The National Federation of Teachers’ Unions (NFTU) yesterday criticized what it said was the Democratic Progressive Party’s (DPP) “rigged” draft amendment to the Private School Act (私立學校法), with union members saying that the proposal only applies to schools that are granted larger subsidies and does not allow faculty members to serve as directors of schools.
A dozen union members yesterday protested outside the legislature in Taipei ahead of a committee meeting to review the draft amendment, shouting demands that faculty members be included on private schools’ boards of directors, that the schools’ balance sheets be made public and that the DPP accept their demands.
NFTU secretary-general Chen Cheng-liang (陳政亮) said that the draft amendment tabled by the DPP caucus and backed by the Ministry of Education supports calls to appoint “directors of public interest” on private schools’ boards to prevent directors from embezzling school assets, but that it also includes a provision saying that only schools receiving annual subsidies of NT$40 million (US$1.24 million) and above from the Ministry of Education are required to hire one “director of public interest.”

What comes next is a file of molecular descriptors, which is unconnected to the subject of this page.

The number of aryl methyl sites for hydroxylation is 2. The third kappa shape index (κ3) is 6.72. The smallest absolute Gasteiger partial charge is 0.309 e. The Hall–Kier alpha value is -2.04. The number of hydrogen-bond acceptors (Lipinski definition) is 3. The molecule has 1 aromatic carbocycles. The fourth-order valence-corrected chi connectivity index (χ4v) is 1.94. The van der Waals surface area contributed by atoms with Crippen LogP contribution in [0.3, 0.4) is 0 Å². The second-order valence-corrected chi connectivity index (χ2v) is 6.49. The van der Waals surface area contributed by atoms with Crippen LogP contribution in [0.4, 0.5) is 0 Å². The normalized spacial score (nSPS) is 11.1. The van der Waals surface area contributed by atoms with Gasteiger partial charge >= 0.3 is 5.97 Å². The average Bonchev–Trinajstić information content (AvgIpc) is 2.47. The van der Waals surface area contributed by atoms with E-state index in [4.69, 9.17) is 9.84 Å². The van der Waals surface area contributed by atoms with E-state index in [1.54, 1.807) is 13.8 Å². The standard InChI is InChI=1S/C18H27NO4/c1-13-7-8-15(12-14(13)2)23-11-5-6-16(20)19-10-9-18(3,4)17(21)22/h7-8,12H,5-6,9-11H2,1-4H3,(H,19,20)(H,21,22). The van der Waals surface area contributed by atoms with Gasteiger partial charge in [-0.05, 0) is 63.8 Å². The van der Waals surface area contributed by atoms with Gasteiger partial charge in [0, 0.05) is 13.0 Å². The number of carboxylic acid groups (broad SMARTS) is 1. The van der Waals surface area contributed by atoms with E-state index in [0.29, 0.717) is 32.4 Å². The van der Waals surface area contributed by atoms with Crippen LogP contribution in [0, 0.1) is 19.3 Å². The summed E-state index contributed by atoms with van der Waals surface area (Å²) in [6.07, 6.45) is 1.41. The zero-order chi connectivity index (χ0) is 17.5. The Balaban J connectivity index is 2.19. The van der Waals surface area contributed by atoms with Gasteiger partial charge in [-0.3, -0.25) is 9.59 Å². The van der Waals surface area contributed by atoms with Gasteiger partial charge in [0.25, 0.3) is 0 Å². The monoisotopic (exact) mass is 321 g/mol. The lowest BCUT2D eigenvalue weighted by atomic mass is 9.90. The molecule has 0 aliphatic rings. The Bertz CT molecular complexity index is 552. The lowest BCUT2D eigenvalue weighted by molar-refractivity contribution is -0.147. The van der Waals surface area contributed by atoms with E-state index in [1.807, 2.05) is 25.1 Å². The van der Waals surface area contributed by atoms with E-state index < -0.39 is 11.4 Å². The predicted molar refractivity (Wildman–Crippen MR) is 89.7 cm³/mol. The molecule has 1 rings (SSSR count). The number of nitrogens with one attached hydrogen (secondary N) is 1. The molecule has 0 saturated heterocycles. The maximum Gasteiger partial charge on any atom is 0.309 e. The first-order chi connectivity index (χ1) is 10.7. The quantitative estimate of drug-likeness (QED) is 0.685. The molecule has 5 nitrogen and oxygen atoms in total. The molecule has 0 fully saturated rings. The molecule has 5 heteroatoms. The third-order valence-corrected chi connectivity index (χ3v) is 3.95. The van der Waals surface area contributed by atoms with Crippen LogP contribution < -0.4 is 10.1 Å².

Photo: Chien Jung-fong, Taipei Times
He said that often it is the private schools with less government funding which are the ones with problems in the constitution of their board of directors and are most in need of supervision.
The DPP’s draft amendment ignores this, indicating that it could have been “rigged,” he said.
In putting forward the provision, it shows that the DPP has only taken reform of private schools “halfway,” he said.
NFTU president Chang Hsu-cheng (張旭政) said that the DPP’s proposal also ignores the unions’ request that teachers be put on the boards of directors to participate in the decisionmaking process about workers’ rights at private schools.
Furthermore, it did not include provisions limiting the number of board members who can be relatives to prevent private schools from becoming family-owned businesses, which is a problem that has proven to be a root cause of private schools hollowing out their assets over the years, he said.
Chang said that the way the DPP fashioned the amendment makes him suspect that the party has accepted some large political donations from private school operators, just like the Chinese Nationalist Party (KMT), leading it to drag its feet over the reform of the sector.
“We would like to give the DPP a big ‘X’ over the approach it took to curb corruption and push for reform,” Chang said.
He said that if the draft amendment is passed, the teachers unions’ would mobilize to launch a major strike and to protest in front of DPP headquarters in Taipei.
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